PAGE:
New research shows remembering self-control failures leads to repeat failures
It's been said that "Those who don't know history are doomed to repeat it," but even if you know your own history, that doesn't necessarily help you with self-control. New research published in the Journal of Consumer Psychology shows the effectiveness of memory in improving our everyday self-control decisions depends on what we recall and how easily it comes to mind.
"Despite the common belief that remembering our mistakes will help us make better decisions in the present," says the study's lead author, Hristina Nikolova, Ph.D., an assistant professor of Marketing in the Carroll School of Management at Boston College, "we actually find that thinking about our failures at self-control leads us to repeat them and indulge in the present, so it's not helpful at all.
"For example, people often think that remembering the last time when they didn't hesitate to enjoy eating the delicious, 2,000 calorie chocolate cake will help them resist the delicious dessert menu and go for some fruits instead. However, our findings reveal that remembering such self-control failures would lead people to indulge again in the present."
Titled "Haunts or Helps From the Past: Understanding the Effect of Recall on Current Self-Control," the study is the first of its kind and was conducted by Nikolova, Cait Lamberton, associate professor with the Joseph M. Katz Graduate School of Business at the University of Pittsburgh, and Kelly L. Haws, associate professor with the Owen Graduate School of Management at Vanderbilt University.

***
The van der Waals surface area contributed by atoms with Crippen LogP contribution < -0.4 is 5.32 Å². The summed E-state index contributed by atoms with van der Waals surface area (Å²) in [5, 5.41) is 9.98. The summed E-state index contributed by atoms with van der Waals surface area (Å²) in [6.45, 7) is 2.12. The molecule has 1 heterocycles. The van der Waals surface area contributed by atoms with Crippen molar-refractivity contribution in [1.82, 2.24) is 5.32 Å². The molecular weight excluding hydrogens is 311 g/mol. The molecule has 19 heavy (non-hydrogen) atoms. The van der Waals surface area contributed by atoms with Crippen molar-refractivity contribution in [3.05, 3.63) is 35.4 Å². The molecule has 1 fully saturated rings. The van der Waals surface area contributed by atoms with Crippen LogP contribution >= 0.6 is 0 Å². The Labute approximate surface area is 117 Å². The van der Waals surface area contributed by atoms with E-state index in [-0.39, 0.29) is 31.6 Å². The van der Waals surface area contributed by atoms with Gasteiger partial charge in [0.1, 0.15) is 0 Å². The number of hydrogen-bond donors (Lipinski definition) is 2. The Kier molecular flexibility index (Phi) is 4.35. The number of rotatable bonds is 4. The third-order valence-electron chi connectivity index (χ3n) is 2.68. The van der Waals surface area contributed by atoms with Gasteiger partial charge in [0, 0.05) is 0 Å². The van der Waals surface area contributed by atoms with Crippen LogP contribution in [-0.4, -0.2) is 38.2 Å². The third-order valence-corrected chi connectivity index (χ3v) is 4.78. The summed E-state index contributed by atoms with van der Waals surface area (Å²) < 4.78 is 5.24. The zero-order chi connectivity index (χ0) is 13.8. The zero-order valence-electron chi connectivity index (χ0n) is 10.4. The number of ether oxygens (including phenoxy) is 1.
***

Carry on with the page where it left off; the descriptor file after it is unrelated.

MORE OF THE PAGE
In a series of experiments conducted over four years, the authors examine how the content of consumers' recollections (whether they focus on their past successes or failures at self-control) and the difficulty of their recall (whether they recall few or many such instances) impact their decisions in self-control dilemmas such as money budgeting, time budgeting, and persistence on challenging tasks.
For example, in one of the experiments, participants remembered instances in which they were faced with a spending temptation (e.g., being tempted to splurge on an expensive, but unnecessary item that they really liked) and whether they were able to successfully control their spending behavior (self-control successes) or were not able to do so (self-control failures). Some participants were asked to recall two such instances, while others were instructed to recall ten such behaviors.
Subsequently, all participants were asked to imagine they were at a shopping mall and indicate how much credit card debt they were willing to incur to buy something they had wanted for a long time (e.g., a pair of shoes, a handbag, and a video game). Results revealed that participants who recalled ten successes were willing to incur about 21% more credit card debt than those who recalled just two successes. Furthermore, the groups of participants who recalled two or ten failures were both likely to incur as much credit card debt as those who recalled ten successes.
In sum, the findings of all studies reveal that consumers only show better self-control following reflection on their past under very specific conditions - when they recall their past self-control successes easily.